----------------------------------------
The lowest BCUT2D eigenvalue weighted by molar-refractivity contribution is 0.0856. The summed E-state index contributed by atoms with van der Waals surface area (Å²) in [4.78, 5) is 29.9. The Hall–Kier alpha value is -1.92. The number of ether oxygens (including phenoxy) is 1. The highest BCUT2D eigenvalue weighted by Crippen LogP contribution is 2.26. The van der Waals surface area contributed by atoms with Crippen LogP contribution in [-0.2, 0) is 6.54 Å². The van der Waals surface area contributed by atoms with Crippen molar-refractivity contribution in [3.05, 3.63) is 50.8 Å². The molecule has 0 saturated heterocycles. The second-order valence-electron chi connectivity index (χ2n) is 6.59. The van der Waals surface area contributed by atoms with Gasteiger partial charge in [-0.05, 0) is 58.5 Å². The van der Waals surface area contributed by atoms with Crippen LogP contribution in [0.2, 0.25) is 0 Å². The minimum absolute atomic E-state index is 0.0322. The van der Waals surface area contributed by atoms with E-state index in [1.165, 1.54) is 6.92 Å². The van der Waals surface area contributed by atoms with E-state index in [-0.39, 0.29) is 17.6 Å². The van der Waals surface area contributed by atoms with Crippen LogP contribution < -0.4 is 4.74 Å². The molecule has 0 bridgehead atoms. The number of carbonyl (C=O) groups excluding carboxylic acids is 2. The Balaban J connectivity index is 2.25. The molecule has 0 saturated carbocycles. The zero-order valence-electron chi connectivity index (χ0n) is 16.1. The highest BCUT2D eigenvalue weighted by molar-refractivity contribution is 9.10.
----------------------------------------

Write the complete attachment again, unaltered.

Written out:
The lowest BCUT2D eigenvalue weighted by molar-refractivity contribution is 0.0856. The summed E-state index contributed by atoms with van der Waals surface area (Å²) in [4.78, 5) is 29.9. The Hall–Kier alpha value is -1.92. The number of ether oxygens (including phenoxy) is 1. The highest BCUT2D eigenvalue weighted by Crippen LogP contribution is 2.26. The van der Waals surface area contributed by atoms with Crippen LogP contribution in [-0.2, 0) is 6.54 Å². The van der Waals surface area contributed by atoms with Crippen molar-refractivity contribution in [3.05, 3.63) is 50.8 Å². The molecule has 0 saturated heterocycles. The second-order valence-electron chi connectivity index (χ2n) is 6.59. The van der Waals surface area contributed by atoms with Gasteiger partial charge in [-0.05, 0) is 58.5 Å². The van der Waals surface area contributed by atoms with Crippen LogP contribution in [0.2, 0.25) is 0 Å². The minimum absolute atomic E-state index is 0.0322. The van der Waals surface area contributed by atoms with E-state index in [1.165, 1.54) is 6.92 Å². The van der Waals surface area contributed by atoms with E-state index in [-0.39, 0.29) is 17.6 Å². The van der Waals surface area contributed by atoms with Crippen LogP contribution < -0.4 is 4.74 Å². The molecule has 0 bridgehead atoms. The number of carbonyl (C=O) groups excluding carboxylic acids is 2. The Balaban J connectivity index is 2.25. The molecule has 0 saturated carbocycles. The zero-order valence-electron chi connectivity index (χ0n) is 16.1. The highest BCUT2D eigenvalue weighted by molar-refractivity contribution is 9.10.